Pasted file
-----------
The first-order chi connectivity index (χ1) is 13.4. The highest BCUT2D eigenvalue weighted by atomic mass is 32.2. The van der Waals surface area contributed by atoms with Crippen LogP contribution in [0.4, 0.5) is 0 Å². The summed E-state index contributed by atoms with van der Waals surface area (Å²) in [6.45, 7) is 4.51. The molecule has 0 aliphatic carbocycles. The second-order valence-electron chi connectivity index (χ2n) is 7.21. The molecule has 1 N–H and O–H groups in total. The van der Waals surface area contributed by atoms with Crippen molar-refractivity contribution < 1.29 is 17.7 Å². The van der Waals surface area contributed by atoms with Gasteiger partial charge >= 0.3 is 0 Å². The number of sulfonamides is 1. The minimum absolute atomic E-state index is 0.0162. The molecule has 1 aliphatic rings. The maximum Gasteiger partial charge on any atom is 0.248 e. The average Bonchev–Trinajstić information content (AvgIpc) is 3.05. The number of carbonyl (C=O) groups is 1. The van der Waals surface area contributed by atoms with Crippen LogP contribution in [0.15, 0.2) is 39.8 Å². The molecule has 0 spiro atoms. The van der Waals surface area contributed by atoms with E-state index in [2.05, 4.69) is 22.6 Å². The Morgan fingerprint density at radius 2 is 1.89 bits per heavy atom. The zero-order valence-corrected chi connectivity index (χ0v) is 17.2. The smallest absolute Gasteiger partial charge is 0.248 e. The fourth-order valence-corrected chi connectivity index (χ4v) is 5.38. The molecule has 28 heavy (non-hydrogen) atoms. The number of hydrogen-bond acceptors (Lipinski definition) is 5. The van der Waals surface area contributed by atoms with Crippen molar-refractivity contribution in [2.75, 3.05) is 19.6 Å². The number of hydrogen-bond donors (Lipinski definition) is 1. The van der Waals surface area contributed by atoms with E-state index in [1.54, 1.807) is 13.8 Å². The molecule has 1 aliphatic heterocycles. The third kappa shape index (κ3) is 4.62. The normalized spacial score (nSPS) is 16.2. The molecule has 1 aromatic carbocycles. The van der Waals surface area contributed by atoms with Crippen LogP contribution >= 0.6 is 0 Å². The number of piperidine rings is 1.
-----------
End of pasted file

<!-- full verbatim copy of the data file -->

The first-order chi connectivity index (χ1) is 13.4. The highest BCUT2D eigenvalue weighted by atomic mass is 32.2. The van der Waals surface area contributed by atoms with Crippen LogP contribution in [0.4, 0.5) is 0 Å². The summed E-state index contributed by atoms with van der Waals surface area (Å²) in [6.45, 7) is 4.51. The molecule has 0 aliphatic carbocycles. The second-order valence-electron chi connectivity index (χ2n) is 7.21. The molecule has 1 N–H and O–H groups in total. The van der Waals surface area contributed by atoms with Crippen molar-refractivity contribution < 1.29 is 17.7 Å². The van der Waals surface area contributed by atoms with Gasteiger partial charge >= 0.3 is 0 Å². The number of sulfonamides is 1. The minimum absolute atomic E-state index is 0.0162. The molecule has 1 aliphatic rings. The maximum Gasteiger partial charge on any atom is 0.248 e. The average Bonchev–Trinajstić information content (AvgIpc) is 3.05. The number of carbonyl (C=O) groups is 1. The van der Waals surface area contributed by atoms with Crippen LogP contribution in [0.15, 0.2) is 39.8 Å². The molecule has 0 spiro atoms. The van der Waals surface area contributed by atoms with E-state index in [2.05, 4.69) is 22.6 Å². The Morgan fingerprint density at radius 2 is 1.89 bits per heavy atom. The zero-order valence-corrected chi connectivity index (χ0v) is 17.2. The smallest absolute Gasteiger partial charge is 0.248 e. The fourth-order valence-corrected chi connectivity index (χ4v) is 5.38. The molecule has 28 heavy (non-hydrogen) atoms. The number of hydrogen-bond acceptors (Lipinski definition) is 5. The van der Waals surface area contributed by atoms with Crippen molar-refractivity contribution in [2.75, 3.05) is 19.6 Å². The number of hydrogen-bond donors (Lipinski definition) is 1. The van der Waals surface area contributed by atoms with E-state index in [1.54, 1.807) is 13.8 Å². The molecule has 1 aliphatic heterocycles. The third kappa shape index (κ3) is 4.62. The normalized spacial score (nSPS) is 16.2. The molecule has 1 aromatic carbocycles. The van der Waals surface area contributed by atoms with Crippen LogP contribution >= 0.6 is 0 Å². The number of piperidine rings is 1.